When Above Average Is Not Good Enough
Let’s imagine two neighboring families on a residential block—the Joneses and the Smiths. Their homes are of comparable size and age, and both are families of four, living typical middle-class lifestyles. ...
After attending a building science seminar put on by Wisconsin's Focus on Energy program, Mark Furst's eyes were opened to the importance of energy efficiency, and his career as a home inspector took a radical turn. [continue reading]
A panel of successful Home Performance with Energy Star contractors gives candid answers to questions about auditing homes and correcting problems in ways that make customers happy and their businesses thrive. [continue reading]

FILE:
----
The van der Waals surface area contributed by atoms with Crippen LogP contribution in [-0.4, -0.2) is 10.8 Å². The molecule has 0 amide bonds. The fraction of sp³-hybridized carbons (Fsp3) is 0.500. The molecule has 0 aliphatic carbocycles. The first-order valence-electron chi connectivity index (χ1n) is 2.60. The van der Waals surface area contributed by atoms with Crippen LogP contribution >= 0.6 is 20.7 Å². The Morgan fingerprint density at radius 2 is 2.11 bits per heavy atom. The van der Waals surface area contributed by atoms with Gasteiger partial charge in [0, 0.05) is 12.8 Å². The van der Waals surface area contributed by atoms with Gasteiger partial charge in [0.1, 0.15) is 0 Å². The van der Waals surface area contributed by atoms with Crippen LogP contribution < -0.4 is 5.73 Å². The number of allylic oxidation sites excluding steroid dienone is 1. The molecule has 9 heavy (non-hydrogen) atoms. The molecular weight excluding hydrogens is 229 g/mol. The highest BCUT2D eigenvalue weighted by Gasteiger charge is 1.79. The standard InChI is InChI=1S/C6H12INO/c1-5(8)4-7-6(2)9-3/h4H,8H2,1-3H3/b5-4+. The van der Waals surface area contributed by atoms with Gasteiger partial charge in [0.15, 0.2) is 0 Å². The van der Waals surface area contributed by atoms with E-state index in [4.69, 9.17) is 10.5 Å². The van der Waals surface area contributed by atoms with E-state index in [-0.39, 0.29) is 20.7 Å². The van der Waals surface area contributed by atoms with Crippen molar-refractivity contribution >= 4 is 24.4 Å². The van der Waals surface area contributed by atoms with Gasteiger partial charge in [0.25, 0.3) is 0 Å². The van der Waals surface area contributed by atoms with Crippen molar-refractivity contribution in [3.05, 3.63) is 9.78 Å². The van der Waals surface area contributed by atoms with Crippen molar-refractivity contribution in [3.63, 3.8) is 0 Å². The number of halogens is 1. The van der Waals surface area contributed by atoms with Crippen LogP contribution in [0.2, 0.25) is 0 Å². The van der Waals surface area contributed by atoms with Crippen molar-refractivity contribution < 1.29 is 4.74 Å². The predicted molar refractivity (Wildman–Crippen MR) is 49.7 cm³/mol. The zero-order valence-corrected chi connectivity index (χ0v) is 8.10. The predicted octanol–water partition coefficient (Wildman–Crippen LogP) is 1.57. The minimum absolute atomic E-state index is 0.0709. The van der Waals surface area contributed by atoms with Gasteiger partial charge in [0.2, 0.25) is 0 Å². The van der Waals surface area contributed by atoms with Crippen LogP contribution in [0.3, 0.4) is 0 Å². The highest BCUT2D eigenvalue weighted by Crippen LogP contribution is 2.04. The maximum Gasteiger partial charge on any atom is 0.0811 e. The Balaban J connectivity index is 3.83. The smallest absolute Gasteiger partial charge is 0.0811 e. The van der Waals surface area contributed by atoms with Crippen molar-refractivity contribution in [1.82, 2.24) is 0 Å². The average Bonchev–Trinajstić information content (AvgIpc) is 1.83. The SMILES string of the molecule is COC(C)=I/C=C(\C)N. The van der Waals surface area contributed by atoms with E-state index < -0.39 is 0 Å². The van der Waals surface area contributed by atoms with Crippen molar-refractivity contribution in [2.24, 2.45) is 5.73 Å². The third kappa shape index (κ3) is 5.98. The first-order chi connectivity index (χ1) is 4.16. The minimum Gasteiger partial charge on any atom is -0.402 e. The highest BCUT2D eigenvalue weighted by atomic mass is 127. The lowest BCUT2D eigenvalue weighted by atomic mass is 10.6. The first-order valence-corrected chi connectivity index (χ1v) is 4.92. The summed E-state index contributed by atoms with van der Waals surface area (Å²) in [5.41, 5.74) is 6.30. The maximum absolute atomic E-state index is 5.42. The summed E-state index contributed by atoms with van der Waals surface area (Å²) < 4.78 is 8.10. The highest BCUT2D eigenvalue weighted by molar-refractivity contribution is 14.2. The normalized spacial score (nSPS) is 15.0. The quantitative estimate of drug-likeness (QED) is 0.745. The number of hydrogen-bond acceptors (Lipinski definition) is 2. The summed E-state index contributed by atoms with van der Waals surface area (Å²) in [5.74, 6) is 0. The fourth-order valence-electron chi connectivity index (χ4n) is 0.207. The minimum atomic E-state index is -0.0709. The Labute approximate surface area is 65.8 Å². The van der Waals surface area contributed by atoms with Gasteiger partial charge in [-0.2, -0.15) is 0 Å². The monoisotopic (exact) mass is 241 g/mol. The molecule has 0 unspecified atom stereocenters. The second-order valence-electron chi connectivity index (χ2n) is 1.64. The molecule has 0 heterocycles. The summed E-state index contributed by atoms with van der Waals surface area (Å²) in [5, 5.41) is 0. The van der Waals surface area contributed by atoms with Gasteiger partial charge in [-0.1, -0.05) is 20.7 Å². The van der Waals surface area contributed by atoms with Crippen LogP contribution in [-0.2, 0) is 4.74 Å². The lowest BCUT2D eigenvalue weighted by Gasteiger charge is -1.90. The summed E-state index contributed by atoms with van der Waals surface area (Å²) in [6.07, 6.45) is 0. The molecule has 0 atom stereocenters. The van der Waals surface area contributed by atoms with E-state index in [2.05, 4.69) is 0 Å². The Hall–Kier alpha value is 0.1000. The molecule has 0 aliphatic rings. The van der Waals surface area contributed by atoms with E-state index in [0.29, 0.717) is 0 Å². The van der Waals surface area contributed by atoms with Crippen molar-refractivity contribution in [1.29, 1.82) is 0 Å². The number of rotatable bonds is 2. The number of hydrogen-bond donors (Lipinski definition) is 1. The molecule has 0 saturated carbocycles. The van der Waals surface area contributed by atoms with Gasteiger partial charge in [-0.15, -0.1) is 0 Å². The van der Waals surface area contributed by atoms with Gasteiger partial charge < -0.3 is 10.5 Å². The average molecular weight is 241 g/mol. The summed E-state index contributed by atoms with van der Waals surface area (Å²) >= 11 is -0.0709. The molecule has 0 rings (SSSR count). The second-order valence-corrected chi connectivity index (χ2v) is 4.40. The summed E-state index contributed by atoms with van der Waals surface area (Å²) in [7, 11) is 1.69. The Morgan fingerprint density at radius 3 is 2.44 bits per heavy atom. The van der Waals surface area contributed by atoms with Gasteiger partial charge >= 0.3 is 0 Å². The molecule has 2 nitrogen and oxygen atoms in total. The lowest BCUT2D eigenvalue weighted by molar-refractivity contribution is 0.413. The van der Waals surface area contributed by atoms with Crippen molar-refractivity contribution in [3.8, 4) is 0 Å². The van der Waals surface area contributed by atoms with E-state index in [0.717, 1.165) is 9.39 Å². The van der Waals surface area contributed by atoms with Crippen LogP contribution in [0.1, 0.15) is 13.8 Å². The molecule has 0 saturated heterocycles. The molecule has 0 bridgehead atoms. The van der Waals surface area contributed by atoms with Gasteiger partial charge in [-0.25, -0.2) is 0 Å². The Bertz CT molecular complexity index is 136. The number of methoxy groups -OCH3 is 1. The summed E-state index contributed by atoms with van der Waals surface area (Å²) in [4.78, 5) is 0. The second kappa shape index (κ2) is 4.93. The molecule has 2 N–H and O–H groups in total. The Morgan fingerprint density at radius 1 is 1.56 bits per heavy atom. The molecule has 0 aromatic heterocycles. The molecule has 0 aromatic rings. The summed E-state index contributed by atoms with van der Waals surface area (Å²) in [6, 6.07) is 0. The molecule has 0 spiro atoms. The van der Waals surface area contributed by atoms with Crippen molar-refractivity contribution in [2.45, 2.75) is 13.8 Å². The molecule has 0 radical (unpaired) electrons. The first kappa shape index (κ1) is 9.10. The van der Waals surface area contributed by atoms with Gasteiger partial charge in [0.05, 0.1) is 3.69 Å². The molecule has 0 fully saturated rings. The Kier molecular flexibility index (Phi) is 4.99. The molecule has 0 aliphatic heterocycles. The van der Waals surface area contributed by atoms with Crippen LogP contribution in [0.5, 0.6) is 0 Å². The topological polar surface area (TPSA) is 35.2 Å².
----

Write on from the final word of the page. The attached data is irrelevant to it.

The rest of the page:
Not your average homeowners - this couple has kept energy use data for 37 years. [continue reading]
The only change in the family lifestyle was learning to turn on the power to an electronic device before using it. [continue reading]
In the midst of this century's first energy and housing crisis, we can learn a lot from the years following the Carter Presidency - no sweaters required. [continue reading]
In Midwest houses where little or no ductwork runs though unconditioned spaces, normal assumptions about duct leakage to the outside may not apply. [continue reading]
Thanks for your interest in contributing a blog to the Building Performance Journal (formerly Home Energy magazine). We’re ...
Energy efficiency is good for the economy, good for families, good for workers, and good for the environment.